By Mary Wade Triplett
“I was always asking to be excused from class to get drinks of water,” she said.
That, of course, would lead to more bathroom trips.
“It got to the point where I was embarrassed, so I said something to my mom about it.”
Her mother had an aunt and an uncle who had had type 1 diabetes. She knew the disease was a possibility because excessive thirst is a well-known symptom. And she was right.
Olmstead set about learning how to control the disease. She had no choice. Diabetes, according to the Centers for Disease Control and Prevention, is the No. 1 cause of kidney failure, lower-limb amputations and adult blindness. Before insulin was developed a century ago, the life expectation for someone diagnosed with diabetes was a few months.
Olmstead’s regimen quickly included daily injections of insulin, as well as years of pricking her finger to check her blood sugar levels. She no longer does the latter, thanks to a patch she wears that measures her blood sugar levels automatically with a subcutaneous needle.
"I practically cried with happiness and relief that I didn’t have to poke my finger anymore.”
She still endures insulin shots in her stomach; however, “It’s like brushing my teeth.”
Often diagnosed in children, type 1 diabetes means that the pancreas isn’t making any or very much insulin, a hormone that enables blood sugar to enter the cells in your body so it can be used for energy.
More than 30 million Americans, or about 1 in 10, have diabetes, although about 1 in 4 have not been diagnosed. However, between 90%-95% of them have type 2 diabetes. That means the pancreas can still make insulin, but cells don’t respond to it. This is called insulin resistance. People with type 2 diabetes can improve their condition with better eating habits, exercise and sometimes medications.
But, as Olmstead noted, for those with type 1 diabetes, “We can’t live without insulin.”
And paying for insulin has become increasingly difficult. Although the scientists who created insulin about 100 years ago sold the patent for a token $1, insulin costs have skyrocketed in recent years.
Olmstead usually pays $200-$300 a month for insulin and supplies, on top of $500 out-of-pocket for health insurance. While hefty, other people with type 1 diabetes have posted even higher costs.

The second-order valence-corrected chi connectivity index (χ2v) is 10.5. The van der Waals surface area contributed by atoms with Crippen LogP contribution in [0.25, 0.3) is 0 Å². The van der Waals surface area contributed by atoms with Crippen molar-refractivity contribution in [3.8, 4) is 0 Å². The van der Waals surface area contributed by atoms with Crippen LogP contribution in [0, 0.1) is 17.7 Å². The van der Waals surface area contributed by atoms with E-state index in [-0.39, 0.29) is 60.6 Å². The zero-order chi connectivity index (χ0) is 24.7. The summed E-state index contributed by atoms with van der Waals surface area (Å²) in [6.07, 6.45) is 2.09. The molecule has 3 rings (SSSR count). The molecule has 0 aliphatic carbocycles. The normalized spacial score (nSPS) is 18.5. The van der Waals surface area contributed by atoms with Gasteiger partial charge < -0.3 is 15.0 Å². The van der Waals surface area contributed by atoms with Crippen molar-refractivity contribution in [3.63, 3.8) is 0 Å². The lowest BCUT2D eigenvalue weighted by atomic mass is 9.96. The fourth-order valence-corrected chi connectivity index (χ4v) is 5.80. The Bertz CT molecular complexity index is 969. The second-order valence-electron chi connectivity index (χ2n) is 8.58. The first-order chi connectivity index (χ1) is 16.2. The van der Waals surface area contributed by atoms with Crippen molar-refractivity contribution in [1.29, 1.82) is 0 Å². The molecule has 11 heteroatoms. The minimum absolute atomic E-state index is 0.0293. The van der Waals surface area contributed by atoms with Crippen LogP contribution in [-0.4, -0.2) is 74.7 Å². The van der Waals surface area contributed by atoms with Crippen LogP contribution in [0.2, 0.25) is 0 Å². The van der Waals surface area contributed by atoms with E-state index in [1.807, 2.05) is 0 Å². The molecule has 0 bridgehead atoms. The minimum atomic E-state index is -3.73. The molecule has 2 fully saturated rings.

Various sources note that the cost of insulin went up nearly 300% between 2002 and 2013. And it has continued to rise since then.
“We are literally fighting for our lives,” Olmstead said. “We have been priced out of taking care of ourselves. When I was diagnosed, I was told, ‘This is manageable.’ It’s manageable, but you have to be able to afford it to manage it. If you are a type I diabetic, if you don’t have insulin, you will die.”
These developments have turned Olmstead into a diabetes activist. Earlier this year, she learned about the group Insulin4All and saw that it didn’t have a West Virginia chapter, so she started one.
According to information on Insulin4All’s webpage, since the 1990s, the cost of insulin increased more than 1,200%.
Adrian Kiger Olmstead, right, appeared at a June press conference about insulin legislation with state Delegate Barbara Evans Fleischauer (left).
Fleischauer announced the enactment of Kevin’s Law in West Virginia last June from Monongalia County Health Department. That’s where she also discussed plans with the media for a Dec. 8 bus trip to Canada, where insulin can be purchased much more cheaply. Olmstead will be on board.
In addition to getting lower-priced insulin, Olmstead said, the caravan will be a way to offer hope to people with diabetes.
“And the fact that we’re literally having to drive to another country to buy affordable insulin is absurd. But it’s reality.”
Fleischauer is also working on legislation that would cap the monthly price of insulin at $50 for those with insurance. “Colorado, for example, passed a bill and now there is a $100 cap on insulin per month per person,” Olmstead said.
There is still room on the bus for anyone who is interested and who already has a passport. To reserve a spot or get more details, email Olmstead at WVInsulin4All@gmail.com.
And if anyone with diabetes needs general help managing the illness or navigating insurance, the MCHD Clinical Services Diabetes Clinic can help. It takes place from 9 a.m. to 1 p.m. every other Friday. Call 304-598-5119 to make an appointment.